When the Waiting Gets Tiring

It beats hard as I gasp for air, whether from all the running, or from all my demons trying to chase me, or maybe both.

Fayth Ong
3 min readJan 18, 2024
Photo by Rob Wicks on Unsplash

written last February 2023

What do you do when the waiting gets tiring? When the reality finally hits you?

More than six months without a solid job, more than six months of waiting, and more than six months of doing nothing.

So I did what I thought a productive person would do.

I’d do everything the pandemic (and my former job) couldn’t and wouldn’t let me do. Go out and explore. Hike all the mountains I could climb (at least in the local region). Go underwater and discover how to freedive. Learn how to dance again. Work out, unexpectedly join a Spartan race, try (and fail) to write a book, and finally start studying again. And you know what, why not take some freelance tutoring and teaching jobs just so I won’t use all the money I saved up in just a span of a few months? Maybe if I try to be as productive as I can, the waiting will be easier. The days will pass by in a blur, maybe. And maybe, one day I’ll wake up, and see that everything that was so slow, became impossibly fast, too fast for me to catch up.

But they didn’t. So, in the hours when I’m busy — when I’m productive, there are these micro-moments, the seconds that make me grab my phone, open up my emails, and wait (in vain) for that email. For the email that will determine whether I got in, or whether I need to file for another appeal–which mind you, is so much more expensive than just applying. In those micro-moments when my brain gives itself enough time to breathe and overwhelm me with these thoughts, they’ll ask the questions,

“Why am I here?”

“Should I try to apply for a teaching job while I’m still in the Philippines?”
“Don’t I deserve to reach for something better for my own future?”
“Have I made the wrong decision?”

And when I shut down those thoughts with a vicious cycle of productivity, my heart beats, hard.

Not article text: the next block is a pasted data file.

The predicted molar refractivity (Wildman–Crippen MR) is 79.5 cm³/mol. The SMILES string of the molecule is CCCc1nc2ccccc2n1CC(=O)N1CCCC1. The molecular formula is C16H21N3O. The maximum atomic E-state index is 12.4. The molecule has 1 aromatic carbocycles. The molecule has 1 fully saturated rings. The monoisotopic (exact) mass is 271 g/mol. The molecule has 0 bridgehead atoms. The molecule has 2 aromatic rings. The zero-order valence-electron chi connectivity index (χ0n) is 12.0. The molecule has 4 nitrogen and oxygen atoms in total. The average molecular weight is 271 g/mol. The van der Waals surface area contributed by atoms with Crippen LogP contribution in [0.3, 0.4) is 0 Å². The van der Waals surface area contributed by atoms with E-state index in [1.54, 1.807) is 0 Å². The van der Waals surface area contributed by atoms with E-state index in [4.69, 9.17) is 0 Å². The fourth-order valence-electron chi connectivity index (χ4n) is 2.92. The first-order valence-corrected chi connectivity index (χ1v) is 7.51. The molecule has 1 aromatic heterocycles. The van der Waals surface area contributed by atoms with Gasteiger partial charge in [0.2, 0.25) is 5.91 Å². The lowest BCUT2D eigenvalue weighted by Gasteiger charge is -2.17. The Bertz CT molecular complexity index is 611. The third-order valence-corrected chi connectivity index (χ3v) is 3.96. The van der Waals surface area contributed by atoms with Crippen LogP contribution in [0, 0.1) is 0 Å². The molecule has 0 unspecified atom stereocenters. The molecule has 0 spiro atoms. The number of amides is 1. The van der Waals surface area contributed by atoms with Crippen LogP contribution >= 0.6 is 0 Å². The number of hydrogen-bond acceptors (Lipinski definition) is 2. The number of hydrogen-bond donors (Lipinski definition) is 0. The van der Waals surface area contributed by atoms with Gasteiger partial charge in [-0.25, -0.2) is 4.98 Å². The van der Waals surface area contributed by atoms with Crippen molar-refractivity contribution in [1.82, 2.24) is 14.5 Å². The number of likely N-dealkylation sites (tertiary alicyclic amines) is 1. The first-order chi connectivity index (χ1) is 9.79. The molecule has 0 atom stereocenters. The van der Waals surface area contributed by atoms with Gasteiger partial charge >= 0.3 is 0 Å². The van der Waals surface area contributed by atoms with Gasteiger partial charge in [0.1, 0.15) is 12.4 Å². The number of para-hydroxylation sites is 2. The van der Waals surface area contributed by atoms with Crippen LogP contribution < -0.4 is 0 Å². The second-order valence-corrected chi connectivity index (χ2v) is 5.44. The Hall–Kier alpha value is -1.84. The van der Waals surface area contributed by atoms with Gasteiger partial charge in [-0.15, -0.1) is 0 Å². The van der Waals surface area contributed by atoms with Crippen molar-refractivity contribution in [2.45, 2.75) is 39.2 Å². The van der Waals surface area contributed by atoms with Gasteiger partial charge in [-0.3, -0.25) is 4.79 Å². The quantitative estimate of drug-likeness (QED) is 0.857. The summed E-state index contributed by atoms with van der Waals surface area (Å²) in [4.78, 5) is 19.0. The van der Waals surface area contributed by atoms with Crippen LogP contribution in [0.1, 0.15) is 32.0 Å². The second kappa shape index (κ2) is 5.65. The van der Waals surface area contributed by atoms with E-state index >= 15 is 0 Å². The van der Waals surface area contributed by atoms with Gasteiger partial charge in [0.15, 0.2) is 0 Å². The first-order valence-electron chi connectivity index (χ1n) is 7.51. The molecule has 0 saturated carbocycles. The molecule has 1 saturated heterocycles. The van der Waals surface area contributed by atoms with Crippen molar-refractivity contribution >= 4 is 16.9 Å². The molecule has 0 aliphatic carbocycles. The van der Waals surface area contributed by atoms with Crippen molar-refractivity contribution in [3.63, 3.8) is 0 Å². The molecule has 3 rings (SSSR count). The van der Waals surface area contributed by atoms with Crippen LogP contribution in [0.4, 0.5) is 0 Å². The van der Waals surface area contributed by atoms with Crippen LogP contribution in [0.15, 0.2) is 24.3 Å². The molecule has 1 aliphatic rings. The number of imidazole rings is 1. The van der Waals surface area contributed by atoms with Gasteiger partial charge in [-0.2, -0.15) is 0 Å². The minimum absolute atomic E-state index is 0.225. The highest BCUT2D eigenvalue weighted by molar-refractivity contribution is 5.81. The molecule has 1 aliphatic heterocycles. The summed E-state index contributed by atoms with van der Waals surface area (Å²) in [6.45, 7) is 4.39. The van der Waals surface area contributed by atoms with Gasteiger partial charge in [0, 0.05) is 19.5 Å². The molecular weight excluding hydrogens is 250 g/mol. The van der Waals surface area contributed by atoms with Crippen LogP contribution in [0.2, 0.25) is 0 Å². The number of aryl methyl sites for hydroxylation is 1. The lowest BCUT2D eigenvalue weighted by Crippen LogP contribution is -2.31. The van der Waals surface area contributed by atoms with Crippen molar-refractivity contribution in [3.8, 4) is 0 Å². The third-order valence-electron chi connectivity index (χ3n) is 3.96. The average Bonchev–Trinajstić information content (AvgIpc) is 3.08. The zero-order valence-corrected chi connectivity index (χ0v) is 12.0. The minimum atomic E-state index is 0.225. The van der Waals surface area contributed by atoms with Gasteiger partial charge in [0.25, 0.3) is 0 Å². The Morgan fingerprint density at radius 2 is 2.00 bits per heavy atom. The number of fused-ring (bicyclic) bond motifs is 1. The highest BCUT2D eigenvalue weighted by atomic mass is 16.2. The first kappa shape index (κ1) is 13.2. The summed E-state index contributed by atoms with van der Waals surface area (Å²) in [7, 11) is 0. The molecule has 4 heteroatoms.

It beats hard as I step on the treadmill, trying to outrun my problems while staying in the same place.

It beats hard as I gasp for air, whether from all the running, or from all my demons trying to chase me, or maybe both.

It beats hard, pumping blood as I question my life and the moments I’ve lived, whether I’ve fully lived — or I’ve created an illusion before I get sucked into nightmare-filled reality.

Because after running for so long, it gets tiring. You wonder if you can handle any more of the waiting. Any more of trying to hope for something you know you have no control over. And then the vicious cycle continues.

You get busy. You get productive. In those micromoments, you breathe. Your eyes blink, they close and see the darkness, and you can suddenly see the soul-wrenching reality: the reality you tried to get out of, but the reality you’re still stuck with.

And so, you open your eyes, you refuse to give in, and you build the illusion of the thought, I’ll just be more productive. And you do, until another micro-moment pops up, and you close your eyes to see what the reality is again. And on and on and on, like a treadmill that never stops, like a cycle that keeps destructing and rebuilding, all an illusion.

And when the waiting gets tiring, and the busyness isn’t enough for a means of escapism, I wonder if there is something more for me that this unjust world is willing to give me. Not as an “I deserve this” anymore, but a “she's had enough hardships” as a pity gift.

Because when the waiting gets tiring, and the productivity becomes taxing, I wonder how long I’ll stay in my bed with my tears finally dry, with my eyes left with nothing to shed. I wonder how long will the world be unjust to a person who’s just trying to build a better future for herself.

When the waiting gets tiring, and my hands finally feel like giving up, I wonder what then.



Fayth Ong

Teacher || Writer || Traveller || Athlete || Immortalizing moments through writing